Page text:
Monday, October 13, 2008

What we do reflects who we are . . .

The most vivid memories of my mother involve her doing things, because Mom was all about doing. Forget planning or organizing, Mom just wanted to go out and do it, whatever it was: touring about Amish country, picking up seashells on the beach, making fudge on a heavy marble slab, cooking meals for someone, digging in her garden--whatever need arose, or, when she had a minute to spare, whatever struck her fancy.

In a letter to my Grandmother, dated October 23, 1997, she wrote the following:

"Dear Mom: The other day I was wondering what impact I would have on my children. I decided that really the only impact I can have is the same as the impact others have had on me. It is never what people preach about, is it? Each person's legacy comes from the things that person has loved and given his or her life to. Those loves leave an indelible impression."

My mother's loves left an indelible impression on me: her deep and abiding faith, her love of nature, and most of all her acts of kindness and simple service.

I love the sentiment expressed in the phrase "Love is a verb." Love means nothing in the abstract. Even the phrase "I love you," means nothing unless we show it through action. Mom understood that, and filled her life with expressions of love: to her children, her husband, her friends, even people she barely knew.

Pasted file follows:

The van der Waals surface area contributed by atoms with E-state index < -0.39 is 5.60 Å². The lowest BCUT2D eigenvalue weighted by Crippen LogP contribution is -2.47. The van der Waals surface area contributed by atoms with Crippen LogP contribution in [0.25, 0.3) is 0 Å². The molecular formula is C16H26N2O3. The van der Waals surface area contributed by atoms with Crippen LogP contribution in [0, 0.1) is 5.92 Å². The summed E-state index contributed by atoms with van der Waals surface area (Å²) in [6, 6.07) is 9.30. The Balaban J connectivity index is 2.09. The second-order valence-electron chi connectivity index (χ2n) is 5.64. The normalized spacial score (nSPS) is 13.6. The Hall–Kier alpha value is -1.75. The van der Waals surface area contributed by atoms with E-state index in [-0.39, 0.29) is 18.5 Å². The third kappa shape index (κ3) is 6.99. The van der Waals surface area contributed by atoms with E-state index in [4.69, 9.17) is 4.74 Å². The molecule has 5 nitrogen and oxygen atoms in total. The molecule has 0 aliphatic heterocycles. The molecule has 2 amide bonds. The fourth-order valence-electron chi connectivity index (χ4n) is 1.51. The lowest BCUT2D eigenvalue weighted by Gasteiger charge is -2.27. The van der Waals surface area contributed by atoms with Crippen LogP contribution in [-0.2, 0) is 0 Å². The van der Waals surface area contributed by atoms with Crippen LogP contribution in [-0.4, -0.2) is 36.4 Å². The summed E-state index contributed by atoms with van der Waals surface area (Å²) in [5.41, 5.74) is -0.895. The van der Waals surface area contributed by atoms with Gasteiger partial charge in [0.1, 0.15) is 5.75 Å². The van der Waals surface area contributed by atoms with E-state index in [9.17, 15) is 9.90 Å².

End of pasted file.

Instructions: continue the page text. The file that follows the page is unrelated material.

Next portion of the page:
I recall a woman in our church congregation who died unexpectedly. In life, the woman was (to put it nicely) hard to love. She could be demanding, ungrateful, and intensely critical, even of those who tried to reach out to her in friendship. When she died, however, my mother and a friend went to the funeral home, dressed her body, and took the time to carefully paint her fingernails because "that's what she would have wanted."

I remember studying philosophy in high school and coming home to announce to my mother that I'd been presented with the notion that "there's no such thing as a selfless act" and felt inclined to agree. "After all," I reasoned, "Don't we always expect something in return: a good feeling, a kindness, a reward in heaven?" "Have you ever loved someone without any expectation of return?" I asked, disbelieving. "Sure," she replied, "That's what being a mother is all about."

As a parent myself now, I appreciate that sentiment in a way that I could not fully comprehend then. I also realize, as my mother realized, that all the "preaching" in the world means little when compared to the power of example. People remember what we do far more than what we say, and where and how we choose to spend our time--what we "give our lives to"--says a lot about who we really are and the kind of influence we will have today and the kind legacy we will leave tomorrow.

I'm grateful for a mother who loved and served and devoted her life to things that mattered.

Thanks, Mom.